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Three-vehicle crash injures two

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A three-vehicle crash in Montcalm County involving a car, a pick up, and a semi, sent two people to the hospital Friday morning, July 10.

According to the Montcalm County Sheriff Department, Mark Steven Williams, 58, of Leroy, Mich., was traveling northbound on S. Sheridan Road (M66) about 3:42 p.m., in a 2004 Ford F350, while pulling a farm implement, and ran a red light at the intersection of M57 (Carson City Road). His vehicle struck a 2012 Volkswagon Jetta driven by Nichole Nielsen, 35, of Spring Lake, who was westbound on M57. The two vehicles then slid into a 2007 Kenworth semi, owned by J&H Oil, which was facing south on M66, and waiting to turn right on M57.

A passenger in the pickup, Rocky Allen Lockhart, 55, of Leroy, was taken by AeroMed to Butterworth Hospital for his injuries. Nielsen, the driver of the Jetta, was taken to Sheridan Hospital by Montcalm County EMS, with non-life threatening injuries.

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Sgt. Kelley named Deputy of the Year

 

Sheriff Larry Stelma, Sgt. Jason Kelley (2014 Deputy of the Year–Law Enforcement) and Undersheriff Michelle LaJoye-Young. Courtesy photo from the KCSD.

Sheriff Larry Stelma, Sgt. Jason Kelley (2014 Deputy of the Year–Law Enforcement) and Undersheriff Michelle LaJoye-Young. Courtesy photo from the KCSD.

By Judy Reed

Sgt. Jason Kelley, supervisor of the Kent County Sheriff Department’s Cedar Springs Unit, was named 2014 Deputy of the Year—Law Enforcement, by the Kent County Sheriff Department. He was recognized in a special awards ceremony last Thursday, July 9.

“It’s a humbling experience,” remarked Kelley. “A lot of people are deserving of this, so I am humbled by it.”

According to info supplied by the Sheriff Department, Kelley began his career at the Kent County Sheriff Department as a County Patrol Officer in January 2003, and assigned to the Detective Bureau in September 2008. As a detective, he received commendations for his tenacity, investigative skills, and compassion dealing with robberies, an abduction, white collar crime, and death investigations.

In June 2013, he was promoted to County Police Sergeant within the Law Enforcement Division. Sgt. Kelley was assigned as the Central/North D squad supervisor in 2014.

“Sgt. Kelley’s attitude, work ethic and dedication to his job is impeccable,” wrote Sheriff Lawrence Stelma, in a news release about the award. “His positive leadership qualities are something we all strive for. He is personable with his officers and offers constant assistance and support while being highly effective.” He also noted that he is an effective communicator and is highly respected by his officers, fellow sergeants and command staff.

Last fall the Cedar Springs City Council voted to dissolve the Cedar Springs Police Department, and contract with the Kent County Sheriff Department for law enforcement beginning in November 2014. Sgt. Kelley oversaw the transition and still supervises the unit.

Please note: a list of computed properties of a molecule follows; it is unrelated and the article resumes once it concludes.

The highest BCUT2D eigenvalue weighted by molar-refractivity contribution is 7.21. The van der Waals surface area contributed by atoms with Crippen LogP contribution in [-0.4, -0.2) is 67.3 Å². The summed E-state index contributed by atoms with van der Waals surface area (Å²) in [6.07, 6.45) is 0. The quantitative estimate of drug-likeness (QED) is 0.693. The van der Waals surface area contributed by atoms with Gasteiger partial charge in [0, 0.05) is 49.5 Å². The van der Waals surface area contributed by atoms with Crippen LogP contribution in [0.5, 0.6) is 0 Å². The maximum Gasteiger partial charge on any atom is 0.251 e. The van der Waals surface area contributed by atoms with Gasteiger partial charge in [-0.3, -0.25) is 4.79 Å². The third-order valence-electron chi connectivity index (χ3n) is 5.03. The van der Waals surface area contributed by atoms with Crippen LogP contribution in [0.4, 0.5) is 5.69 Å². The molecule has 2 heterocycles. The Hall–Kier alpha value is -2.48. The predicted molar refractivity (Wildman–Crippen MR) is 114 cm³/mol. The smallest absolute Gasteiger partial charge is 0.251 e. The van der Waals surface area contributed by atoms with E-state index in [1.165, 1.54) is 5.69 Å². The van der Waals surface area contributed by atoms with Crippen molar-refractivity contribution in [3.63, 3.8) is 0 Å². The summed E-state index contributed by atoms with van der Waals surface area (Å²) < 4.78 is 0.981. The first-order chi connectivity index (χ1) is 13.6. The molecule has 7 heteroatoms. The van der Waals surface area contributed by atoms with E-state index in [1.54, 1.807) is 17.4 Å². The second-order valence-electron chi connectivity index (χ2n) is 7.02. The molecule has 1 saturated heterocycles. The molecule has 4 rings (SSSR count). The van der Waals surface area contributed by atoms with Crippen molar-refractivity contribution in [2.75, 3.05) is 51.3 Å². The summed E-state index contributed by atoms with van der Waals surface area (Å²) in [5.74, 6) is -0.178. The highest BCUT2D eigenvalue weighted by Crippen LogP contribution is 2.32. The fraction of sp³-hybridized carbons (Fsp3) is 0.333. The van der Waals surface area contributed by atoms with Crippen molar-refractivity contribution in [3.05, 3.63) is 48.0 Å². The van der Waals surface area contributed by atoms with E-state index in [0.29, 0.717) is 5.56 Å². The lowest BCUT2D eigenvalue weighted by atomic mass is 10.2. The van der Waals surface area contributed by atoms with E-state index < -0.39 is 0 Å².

“Due to his outstanding performance, enthusiasm and work ethic, Sgt. Kelley was selected to be the Cedar Springs Unit supervisor and was instrumental in making this ‘Change of Command’ transition a huge success,” wrote Stelma. “Sgt. Jason Kelley has exhibited qualities and standards of excellence well worthy of our praise. Along with your fellow officers, Sheriff Lawrence Stelma extends his personal gratitude to Jason for a job well done and congratulations on being named 2014 Deputy of the Year—Law Enforcement.”

Sgt. Kelley said that things have been going great in the Cedar Springs Unit. “All the officers continue to do a great job. The Cedar Springs officers (that transferred) do an outstanding job providing police services, and have been well received by other deputies in the department. Businesses and citizens have given us a lot of positive feedback,” he said. “We definitely appreciate the welcome we’ve received and have really enjoyed the transition.”

The deputies have been active at community events, and will be at the Library’s summer reading carnival August 5, at Morley Park, from 2-5 p.m., where kids can meet deputies and get some hands-on time with police equipment. “Kids can sit in cruisers, and anything that’s safe, they can touch,” explained Sgt. Kelley.

Several other people were also given awards the same night as Sgt. Kelley. Watch for those in next week’s Post.

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Post travels to visit Hometown Hero

N-Post-travels-Connecticut-BrooksThe Post recently traveled to Connecticut and Rhode Island with Rob and Julie Brooks, and their granddaughter Myla Johnson. The ship in the background is the retired submarine USS Nautilus at the Submarine Force Museum in Groton, Connecticut.The trip was to visit their son, local hometown hero, Aaron Brooks. Aaron, a 2012 graduate of Cedar Springs, has been stationed in Connecticut for a little over two years, and is ranked as machinist mate second class. He is currently serving on the USS Toledo SSN 769. They are set to deploy this fall.

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Superhero scientist wows crowd

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N-Library-program-Dr.-Zeemo2Over 200 people turned out to see scientist Dr. Zeemo, on Wednesday, July 8, at a family program for the Cedar Springs Library summer reading program, at the Middle School.

Using several volunteers from the audience, Dr. Zeemo astounded everyone with his yo-yo tricks. He even taught them about how kinetic energy, gravity, and centrifugal force make the tricks possible.

This program was one in a series of successful library programs brought to Cedar Springs for the Summer Reading Program. They scheduled 25 programs this summer for families, preschool, tweens, teens, and adults. Over 700 people registered for their summer reading program, and they are giving away lots of prizes, thanks to area sponsors.

Visit http://cedarspringslibrary.org for more info, or call 696-1910.

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Enjoy a variety of events at state parks 

Orchard Beach State Park’s survival skills program provides an interactive experience for practicing the art of camouflage.



Orchard Beach State Park’s survival skills program provides an interactive experience for practicing the art of camouflage.

Summer means more time to spend in the sun, and state parks in western Michigan have plenty of events for people to do just that.The Department of Natural Resources recently shared highlights of some of the upcoming July events:

Monday, July 20:
Rec. 101 Survival Skills at Orchard Beach State Park (Manistee County). Meet the staff of Crystalaire Adventures from 1-2:30 p.m. for this introductory class focusing on the skill of camouflage. Please preregister by calling 231-352-7589.